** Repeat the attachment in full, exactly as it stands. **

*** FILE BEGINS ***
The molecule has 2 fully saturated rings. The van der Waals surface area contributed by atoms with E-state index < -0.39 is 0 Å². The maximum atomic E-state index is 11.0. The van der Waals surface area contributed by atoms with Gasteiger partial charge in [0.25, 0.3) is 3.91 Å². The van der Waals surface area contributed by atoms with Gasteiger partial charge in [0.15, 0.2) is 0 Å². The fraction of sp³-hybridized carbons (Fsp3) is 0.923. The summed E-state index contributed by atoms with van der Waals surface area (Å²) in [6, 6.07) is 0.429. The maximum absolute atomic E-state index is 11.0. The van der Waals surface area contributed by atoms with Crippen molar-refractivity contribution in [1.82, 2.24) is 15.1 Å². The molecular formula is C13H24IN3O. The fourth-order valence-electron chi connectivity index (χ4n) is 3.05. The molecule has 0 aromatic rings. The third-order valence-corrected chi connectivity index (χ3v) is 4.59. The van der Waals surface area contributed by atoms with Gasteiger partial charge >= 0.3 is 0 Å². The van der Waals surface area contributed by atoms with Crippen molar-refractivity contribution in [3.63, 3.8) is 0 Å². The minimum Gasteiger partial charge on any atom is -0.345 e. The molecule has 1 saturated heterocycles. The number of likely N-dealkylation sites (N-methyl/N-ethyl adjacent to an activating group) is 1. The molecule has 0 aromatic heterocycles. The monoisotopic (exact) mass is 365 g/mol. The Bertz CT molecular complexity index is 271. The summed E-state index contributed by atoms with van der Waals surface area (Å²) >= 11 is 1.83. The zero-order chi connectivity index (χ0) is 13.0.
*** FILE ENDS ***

The molecule has 2 fully saturated rings. The van der Waals surface area contributed by atoms with E-state index < -0.39 is 0 Å². The maximum atomic E-state index is 11.0. The van der Waals surface area contributed by atoms with Gasteiger partial charge in [0.25, 0.3) is 3.91 Å². The van der Waals surface area contributed by atoms with Gasteiger partial charge in [0.15, 0.2) is 0 Å². The fraction of sp³-hybridized carbons (Fsp3) is 0.923. The summed E-state index contributed by atoms with van der Waals surface area (Å²) in [6, 6.07) is 0.429. The maximum absolute atomic E-state index is 11.0. The van der Waals surface area contributed by atoms with Crippen molar-refractivity contribution in [1.82, 2.24) is 15.1 Å². The molecular formula is C13H24IN3O. The fourth-order valence-electron chi connectivity index (χ4n) is 3.05. The molecule has 0 aromatic rings. The third-order valence-corrected chi connectivity index (χ3v) is 4.59. The van der Waals surface area contributed by atoms with Gasteiger partial charge >= 0.3 is 0 Å². The van der Waals surface area contributed by atoms with Crippen molar-refractivity contribution in [3.63, 3.8) is 0 Å². The minimum Gasteiger partial charge on any atom is -0.345 e. The molecule has 1 saturated heterocycles. The number of likely N-dealkylation sites (N-methyl/N-ethyl adjacent to an activating group) is 1. The molecule has 0 aromatic heterocycles. The monoisotopic (exact) mass is 365 g/mol. The Bertz CT molecular complexity index is 271. The summed E-state index contributed by atoms with van der Waals surface area (Å²) >= 11 is 1.83. The zero-order chi connectivity index (χ0) is 13.0.